Senators negotiating a new, bipartisan version of a bill protecting same-sex marriage — and hoping to gain enough GOP support — say they have finished their work, potentially clearing the way for a pivotal test vote next week.
Sen. Susan Collins (R-Maine) told reporters the group of five senators hashing out changes designed to clarify religious freedom safeguards finished up on Wednesday. She and Sen. Tammy Baldwin (D-Wis.) expect the text of the legislation to be released on Thursday.
That would allow Senate Majority Leader Chuck Schumer to set up a vote as early as Monday on a modified version of the measure that passed the House in July. Schumer has allowed Baldwin, Collins and Sens. Thom Tillis (R-N.C.), Rob Portman (R-Ohio) and Kyrsten Sinema (D-Ariz.) weeks to try and finesse a bill that can get the necessary 60 votes, including 10 Republicans.
Schumer said on Thursday he’s “glad to give them space to lead these negotiations, because this needs to be done and done right.” He’s unlikely to proceed with a vote unless he has buy-in from Baldwin and Sinema, particularly if the two Democrats need more time to lock up 60 votes.
Portman and other Republicans say they don’t yet have 10 Republican votes to break a filibuster on Monday. Baldwin said late Wednesday, however, that she’s feeling “momentum” to get there in time.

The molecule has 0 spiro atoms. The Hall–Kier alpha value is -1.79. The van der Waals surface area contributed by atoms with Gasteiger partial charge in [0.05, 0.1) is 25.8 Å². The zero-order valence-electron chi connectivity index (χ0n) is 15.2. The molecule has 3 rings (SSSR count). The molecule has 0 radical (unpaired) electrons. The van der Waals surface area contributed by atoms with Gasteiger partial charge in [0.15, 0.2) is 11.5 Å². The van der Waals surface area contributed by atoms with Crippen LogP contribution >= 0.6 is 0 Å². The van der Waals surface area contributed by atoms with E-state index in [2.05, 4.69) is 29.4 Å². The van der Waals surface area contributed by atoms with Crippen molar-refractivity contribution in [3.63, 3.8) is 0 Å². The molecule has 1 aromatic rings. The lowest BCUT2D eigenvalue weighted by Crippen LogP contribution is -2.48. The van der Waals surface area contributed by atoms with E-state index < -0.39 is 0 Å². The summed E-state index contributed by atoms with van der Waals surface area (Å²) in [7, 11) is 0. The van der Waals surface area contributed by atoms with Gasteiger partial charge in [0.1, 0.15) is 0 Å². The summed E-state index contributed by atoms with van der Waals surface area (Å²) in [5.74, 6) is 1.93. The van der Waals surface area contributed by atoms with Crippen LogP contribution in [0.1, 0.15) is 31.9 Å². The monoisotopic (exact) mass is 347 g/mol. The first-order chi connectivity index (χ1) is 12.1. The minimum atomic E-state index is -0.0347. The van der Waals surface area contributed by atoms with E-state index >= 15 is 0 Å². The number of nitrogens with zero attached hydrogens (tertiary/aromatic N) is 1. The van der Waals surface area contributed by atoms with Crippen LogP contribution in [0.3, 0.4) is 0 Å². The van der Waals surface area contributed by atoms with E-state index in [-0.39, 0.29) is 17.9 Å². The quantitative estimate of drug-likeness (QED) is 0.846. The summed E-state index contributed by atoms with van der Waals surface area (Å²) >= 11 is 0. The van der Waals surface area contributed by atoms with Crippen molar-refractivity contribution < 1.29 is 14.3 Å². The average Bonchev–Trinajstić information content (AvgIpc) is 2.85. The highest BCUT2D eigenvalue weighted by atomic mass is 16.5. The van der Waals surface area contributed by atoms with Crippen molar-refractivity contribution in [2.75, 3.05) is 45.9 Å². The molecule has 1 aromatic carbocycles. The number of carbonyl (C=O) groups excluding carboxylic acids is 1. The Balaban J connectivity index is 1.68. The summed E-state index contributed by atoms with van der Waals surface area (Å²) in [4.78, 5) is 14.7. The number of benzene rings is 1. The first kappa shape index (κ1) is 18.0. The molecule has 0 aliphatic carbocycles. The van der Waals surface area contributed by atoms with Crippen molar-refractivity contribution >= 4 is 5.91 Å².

“We finalized text last night incorporating many of the constructive suggestions we received, and we continue to talk,” Collins said. “I think we’ve made a lot of progress.”
Baldwin and Sinema appeared to be leaving no stone unturned in their quest for votes, hanging out on Thursday on the GOP side of the aisle after drafting the latest version of the bill.
Baldwin handed Sen. Marco Rubio (R-Fla.) a slip of paper on the Senate floor on Thursday as they chatted amiably, and she also spoke with Sen. Richard Burr (R-N.C.) for an extended period; both Republicans have indicated they are unlikely to support the bill’s previous version. Sinema spoke with Sens. Tommy Tuberville (R-Ala.) and Cynthia Lummis (R-Wyo.) at length.
The same-sex marriage bill was prompted by a concurring opinion written by Justice Clarence Thomas when the Supreme Court struck down of Roe v. Wade, in which he raised questions about whether the court might need to revisit its 2015 decision protecting same-sex marriage